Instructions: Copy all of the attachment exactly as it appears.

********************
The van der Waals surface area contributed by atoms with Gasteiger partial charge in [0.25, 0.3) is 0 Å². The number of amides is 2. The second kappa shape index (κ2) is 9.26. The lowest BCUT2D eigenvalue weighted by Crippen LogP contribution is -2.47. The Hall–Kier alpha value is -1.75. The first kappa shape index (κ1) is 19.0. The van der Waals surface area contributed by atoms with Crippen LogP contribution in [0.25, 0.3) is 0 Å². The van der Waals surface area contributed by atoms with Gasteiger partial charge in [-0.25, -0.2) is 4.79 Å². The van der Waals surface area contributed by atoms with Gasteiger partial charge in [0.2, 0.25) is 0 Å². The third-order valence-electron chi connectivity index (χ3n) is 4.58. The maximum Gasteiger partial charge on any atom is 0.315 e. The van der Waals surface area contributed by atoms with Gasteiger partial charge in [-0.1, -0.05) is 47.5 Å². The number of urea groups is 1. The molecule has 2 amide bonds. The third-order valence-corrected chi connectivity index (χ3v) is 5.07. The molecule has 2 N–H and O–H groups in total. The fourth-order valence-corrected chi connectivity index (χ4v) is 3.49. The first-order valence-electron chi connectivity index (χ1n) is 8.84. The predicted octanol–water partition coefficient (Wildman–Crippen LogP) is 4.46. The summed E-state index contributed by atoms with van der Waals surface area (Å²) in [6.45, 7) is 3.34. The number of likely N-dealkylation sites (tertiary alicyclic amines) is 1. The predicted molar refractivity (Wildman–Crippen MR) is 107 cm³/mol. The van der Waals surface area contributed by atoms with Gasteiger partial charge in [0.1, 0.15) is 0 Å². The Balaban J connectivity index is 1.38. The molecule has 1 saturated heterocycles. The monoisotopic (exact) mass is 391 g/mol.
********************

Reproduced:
The van der Waals surface area contributed by atoms with Gasteiger partial charge in [0.25, 0.3) is 0 Å². The number of amides is 2. The second kappa shape index (κ2) is 9.26. The lowest BCUT2D eigenvalue weighted by Crippen LogP contribution is -2.47. The Hall–Kier alpha value is -1.75. The first kappa shape index (κ1) is 19.0. The van der Waals surface area contributed by atoms with Crippen LogP contribution in [0.25, 0.3) is 0 Å². The van der Waals surface area contributed by atoms with Gasteiger partial charge in [-0.25, -0.2) is 4.79 Å². The van der Waals surface area contributed by atoms with Gasteiger partial charge in [0.2, 0.25) is 0 Å². The third-order valence-electron chi connectivity index (χ3n) is 4.58. The maximum Gasteiger partial charge on any atom is 0.315 e. The van der Waals surface area contributed by atoms with Gasteiger partial charge in [-0.1, -0.05) is 47.5 Å². The number of urea groups is 1. The molecule has 2 amide bonds. The third-order valence-corrected chi connectivity index (χ3v) is 5.07. The molecule has 2 N–H and O–H groups in total. The fourth-order valence-corrected chi connectivity index (χ4v) is 3.49. The first-order valence-electron chi connectivity index (χ1n) is 8.84. The predicted octanol–water partition coefficient (Wildman–Crippen LogP) is 4.46. The summed E-state index contributed by atoms with van der Waals surface area (Å²) in [6.45, 7) is 3.34. The number of likely N-dealkylation sites (tertiary alicyclic amines) is 1. The predicted molar refractivity (Wildman–Crippen MR) is 107 cm³/mol. The van der Waals surface area contributed by atoms with Gasteiger partial charge in [0.1, 0.15) is 0 Å². The Balaban J connectivity index is 1.38. The molecule has 1 saturated heterocycles. The monoisotopic (exact) mass is 391 g/mol.